Let’s say that you have a plot of land in Germany, and you don’t work it. Someone else does. You don’t pay attention because you aren’t using it. Then you return and claim the land. When the German legal authorities look into it they will say it is no longer your land. It belongs to the one who worked the land for ten years.    This is how Yochanan, a resident of the unauthorized “outpost” of Mitzpe Ya’ir explains why he has the right to put a fence in the middle of ...

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The Problem is the Israeli Occupation: al-Nabi Saleh

Early in the morning a car packed with Israelis and internationals leaves Tel-Aviv for al-Nabi Saleh, a small village about 30 kilometers northeast of Ramallah in the central West Bank. Our objective is to observe and participate in the weekly Friday demonstration in the village. We leave very early because Israeli military forces have been sealing off all the entrances to al-Nabi Saleh by 9:30 am, hours before the demonstration begins. The occupation forces hope to deter people from ...

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Zapping and Groping are Bad Enough Already; Emulating Israel Will Only Make Them Worse

About a month ago, one of my colleagues was describing to me a forthcoming trip, when he paused and reflected, “I’m still not sure whether I want to be groped or zapped.” It is a question many Americans have contemplated in recent weeks, “groping,” of course, being the instantly-infamous “enhanced pat downs” airport travelers can opt for if they refuse a “zapping,” the new X-ray backscatter or millimeter-wave machines that provide TSA shockingly clear body images. Both types of machine are ...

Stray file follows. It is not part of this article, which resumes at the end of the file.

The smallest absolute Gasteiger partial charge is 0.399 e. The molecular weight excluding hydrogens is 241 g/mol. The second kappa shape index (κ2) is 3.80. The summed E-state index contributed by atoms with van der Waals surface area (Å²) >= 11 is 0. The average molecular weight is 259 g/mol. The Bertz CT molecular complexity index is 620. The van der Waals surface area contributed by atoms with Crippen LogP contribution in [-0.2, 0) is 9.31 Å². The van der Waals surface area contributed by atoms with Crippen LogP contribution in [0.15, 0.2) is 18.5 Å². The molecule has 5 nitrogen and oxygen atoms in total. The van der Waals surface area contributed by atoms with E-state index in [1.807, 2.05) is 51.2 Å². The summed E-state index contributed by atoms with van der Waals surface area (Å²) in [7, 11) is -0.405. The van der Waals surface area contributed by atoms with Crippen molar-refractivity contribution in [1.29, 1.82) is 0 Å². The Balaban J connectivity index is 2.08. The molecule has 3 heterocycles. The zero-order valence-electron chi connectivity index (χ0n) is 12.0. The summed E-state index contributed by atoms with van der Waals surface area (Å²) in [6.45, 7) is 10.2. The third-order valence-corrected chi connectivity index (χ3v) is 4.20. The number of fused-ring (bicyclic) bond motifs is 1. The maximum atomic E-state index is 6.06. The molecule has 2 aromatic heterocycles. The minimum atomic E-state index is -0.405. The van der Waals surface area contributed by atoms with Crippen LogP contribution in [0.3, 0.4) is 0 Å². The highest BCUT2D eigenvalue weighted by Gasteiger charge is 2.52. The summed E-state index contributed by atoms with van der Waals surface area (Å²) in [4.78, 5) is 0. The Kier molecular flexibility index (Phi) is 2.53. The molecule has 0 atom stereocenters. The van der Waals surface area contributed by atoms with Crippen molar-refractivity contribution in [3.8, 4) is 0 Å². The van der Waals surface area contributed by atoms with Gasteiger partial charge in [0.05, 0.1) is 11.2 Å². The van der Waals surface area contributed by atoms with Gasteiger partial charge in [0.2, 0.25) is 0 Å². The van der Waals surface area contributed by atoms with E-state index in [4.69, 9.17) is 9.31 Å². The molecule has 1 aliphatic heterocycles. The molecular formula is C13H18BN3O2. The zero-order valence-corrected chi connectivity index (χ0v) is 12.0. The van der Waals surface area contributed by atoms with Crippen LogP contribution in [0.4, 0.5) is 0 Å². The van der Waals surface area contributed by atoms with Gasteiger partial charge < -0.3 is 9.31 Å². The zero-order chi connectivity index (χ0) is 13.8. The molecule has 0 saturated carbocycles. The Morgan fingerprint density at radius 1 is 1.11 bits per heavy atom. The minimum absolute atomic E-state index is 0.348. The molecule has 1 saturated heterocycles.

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Locations [Gone to Palestine: 5]

We chose the hamlet of Beit Jeez in from the hundreds of Palestinian villages that were cleansed in 1948. Maryam was scouting locations for her film, and she was looking for a ’48 village where one scene in particular needed to be shot. It was the scene where the protagonist and his girlfriend go after robbing the bank, the place they hole up while they decide whether to continue going on with their crime spree, or to leave for good. It was important that it take place in the ruins of a ’48 village. Her ...

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Urban Scars, An Unfinished Essay: Jaffa/Tel Aviv

Urban scars, cutting deep into the flesh of the city. Lines of division that linger through the civic body, long after their political and social meaning was lost. Areas of inexplicable void within a thriving city. Areas that are constantly on the drawing tables of architects and city planners, who seek to redeem the past, to bring closure to whatever conflict there were, to move on, god dammit. The property value is huge. The return on investment promising. So why do they still stand empty and dead, ...

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Howl [Gone to Palestine: 4]